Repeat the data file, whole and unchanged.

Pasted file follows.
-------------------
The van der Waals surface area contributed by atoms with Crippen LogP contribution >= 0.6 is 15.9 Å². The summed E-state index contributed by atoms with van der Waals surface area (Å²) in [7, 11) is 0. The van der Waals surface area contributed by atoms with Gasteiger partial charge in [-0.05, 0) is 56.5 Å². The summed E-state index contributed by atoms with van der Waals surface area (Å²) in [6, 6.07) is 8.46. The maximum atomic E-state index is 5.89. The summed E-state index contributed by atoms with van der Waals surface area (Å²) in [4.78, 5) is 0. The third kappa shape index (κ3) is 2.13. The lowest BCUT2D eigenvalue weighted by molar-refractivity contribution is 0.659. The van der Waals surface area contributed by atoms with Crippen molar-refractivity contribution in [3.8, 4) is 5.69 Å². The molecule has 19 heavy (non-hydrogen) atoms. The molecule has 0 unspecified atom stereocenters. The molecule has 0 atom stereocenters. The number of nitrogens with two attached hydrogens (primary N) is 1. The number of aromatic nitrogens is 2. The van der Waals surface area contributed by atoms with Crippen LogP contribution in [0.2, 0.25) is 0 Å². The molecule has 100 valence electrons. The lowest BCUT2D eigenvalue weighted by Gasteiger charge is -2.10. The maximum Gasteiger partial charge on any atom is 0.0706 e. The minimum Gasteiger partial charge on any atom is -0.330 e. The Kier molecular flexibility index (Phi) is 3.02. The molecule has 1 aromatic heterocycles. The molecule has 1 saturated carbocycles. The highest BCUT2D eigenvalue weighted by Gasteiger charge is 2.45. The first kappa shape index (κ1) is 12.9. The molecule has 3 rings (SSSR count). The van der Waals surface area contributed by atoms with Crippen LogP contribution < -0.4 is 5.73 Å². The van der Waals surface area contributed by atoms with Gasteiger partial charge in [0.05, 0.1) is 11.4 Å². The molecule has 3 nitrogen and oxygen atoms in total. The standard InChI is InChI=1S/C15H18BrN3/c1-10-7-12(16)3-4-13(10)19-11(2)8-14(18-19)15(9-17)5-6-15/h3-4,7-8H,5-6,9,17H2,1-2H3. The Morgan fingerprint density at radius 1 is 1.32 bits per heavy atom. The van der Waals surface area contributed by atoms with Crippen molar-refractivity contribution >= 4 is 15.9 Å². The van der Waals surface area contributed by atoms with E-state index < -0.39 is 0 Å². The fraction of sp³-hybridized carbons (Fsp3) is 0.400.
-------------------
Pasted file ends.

The van der Waals surface area contributed by atoms with Crippen LogP contribution >= 0.6 is 15.9 Å². The summed E-state index contributed by atoms with van der Waals surface area (Å²) in [7, 11) is 0. The van der Waals surface area contributed by atoms with Gasteiger partial charge in [-0.05, 0) is 56.5 Å². The summed E-state index contributed by atoms with van der Waals surface area (Å²) in [6, 6.07) is 8.46. The maximum atomic E-state index is 5.89. The summed E-state index contributed by atoms with van der Waals surface area (Å²) in [4.78, 5) is 0. The third kappa shape index (κ3) is 2.13. The lowest BCUT2D eigenvalue weighted by molar-refractivity contribution is 0.659. The van der Waals surface area contributed by atoms with Crippen molar-refractivity contribution in [3.8, 4) is 5.69 Å². The molecule has 19 heavy (non-hydrogen) atoms. The molecule has 0 unspecified atom stereocenters. The molecule has 0 atom stereocenters. The number of nitrogens with two attached hydrogens (primary N) is 1. The number of aromatic nitrogens is 2. The van der Waals surface area contributed by atoms with Crippen LogP contribution in [0.2, 0.25) is 0 Å². The molecule has 100 valence electrons. The lowest BCUT2D eigenvalue weighted by Gasteiger charge is -2.10. The maximum Gasteiger partial charge on any atom is 0.0706 e. The minimum Gasteiger partial charge on any atom is -0.330 e. The Kier molecular flexibility index (Phi) is 3.02. The molecule has 1 aromatic heterocycles. The molecule has 1 saturated carbocycles. The highest BCUT2D eigenvalue weighted by Gasteiger charge is 2.45. The first kappa shape index (κ1) is 12.9. The molecule has 3 rings (SSSR count). The van der Waals surface area contributed by atoms with Crippen LogP contribution < -0.4 is 5.73 Å². The van der Waals surface area contributed by atoms with Gasteiger partial charge in [0.05, 0.1) is 11.4 Å². The molecule has 3 nitrogen and oxygen atoms in total. The standard InChI is InChI=1S/C15H18BrN3/c1-10-7-12(16)3-4-13(10)19-11(2)8-14(18-19)15(9-17)5-6-15/h3-4,7-8H,5-6,9,17H2,1-2H3. The Morgan fingerprint density at radius 1 is 1.32 bits per heavy atom. The van der Waals surface area contributed by atoms with Crippen molar-refractivity contribution >= 4 is 15.9 Å². The van der Waals surface area contributed by atoms with E-state index < -0.39 is 0 Å². The fraction of sp³-hybridized carbons (Fsp3) is 0.400.